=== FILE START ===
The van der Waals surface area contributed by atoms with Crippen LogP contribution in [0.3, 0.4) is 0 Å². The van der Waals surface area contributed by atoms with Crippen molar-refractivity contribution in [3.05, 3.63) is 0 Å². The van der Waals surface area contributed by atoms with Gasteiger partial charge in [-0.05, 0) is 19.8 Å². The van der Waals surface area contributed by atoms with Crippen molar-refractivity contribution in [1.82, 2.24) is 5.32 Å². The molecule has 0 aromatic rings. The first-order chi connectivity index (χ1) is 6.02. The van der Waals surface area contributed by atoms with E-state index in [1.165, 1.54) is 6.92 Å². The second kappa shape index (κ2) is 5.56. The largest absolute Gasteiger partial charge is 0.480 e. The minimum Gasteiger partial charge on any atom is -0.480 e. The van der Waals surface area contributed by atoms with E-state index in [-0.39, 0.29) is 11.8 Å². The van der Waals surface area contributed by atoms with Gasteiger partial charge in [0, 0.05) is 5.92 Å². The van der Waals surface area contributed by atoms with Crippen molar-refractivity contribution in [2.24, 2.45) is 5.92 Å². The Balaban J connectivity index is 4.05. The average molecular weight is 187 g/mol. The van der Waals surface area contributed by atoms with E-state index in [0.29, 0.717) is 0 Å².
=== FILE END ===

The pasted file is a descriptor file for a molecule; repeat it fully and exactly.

The van der Waals surface area contributed by atoms with Crippen LogP contribution in [0.3, 0.4) is 0 Å². The van der Waals surface area contributed by atoms with Crippen molar-refractivity contribution in [3.05, 3.63) is 0 Å². The van der Waals surface area contributed by atoms with Gasteiger partial charge in [-0.05, 0) is 19.8 Å². The van der Waals surface area contributed by atoms with Crippen molar-refractivity contribution in [1.82, 2.24) is 5.32 Å². The molecule has 0 aromatic rings. The first-order chi connectivity index (χ1) is 6.02. The van der Waals surface area contributed by atoms with E-state index in [1.165, 1.54) is 6.92 Å². The second kappa shape index (κ2) is 5.56. The largest absolute Gasteiger partial charge is 0.480 e. The minimum Gasteiger partial charge on any atom is -0.480 e. The van der Waals surface area contributed by atoms with E-state index in [-0.39, 0.29) is 11.8 Å². The van der Waals surface area contributed by atoms with Gasteiger partial charge in [0, 0.05) is 5.92 Å². The van der Waals surface area contributed by atoms with Crippen molar-refractivity contribution in [2.24, 2.45) is 5.92 Å². The Balaban J connectivity index is 4.05. The average molecular weight is 187 g/mol. The van der Waals surface area contributed by atoms with E-state index in [0.29, 0.717) is 0 Å².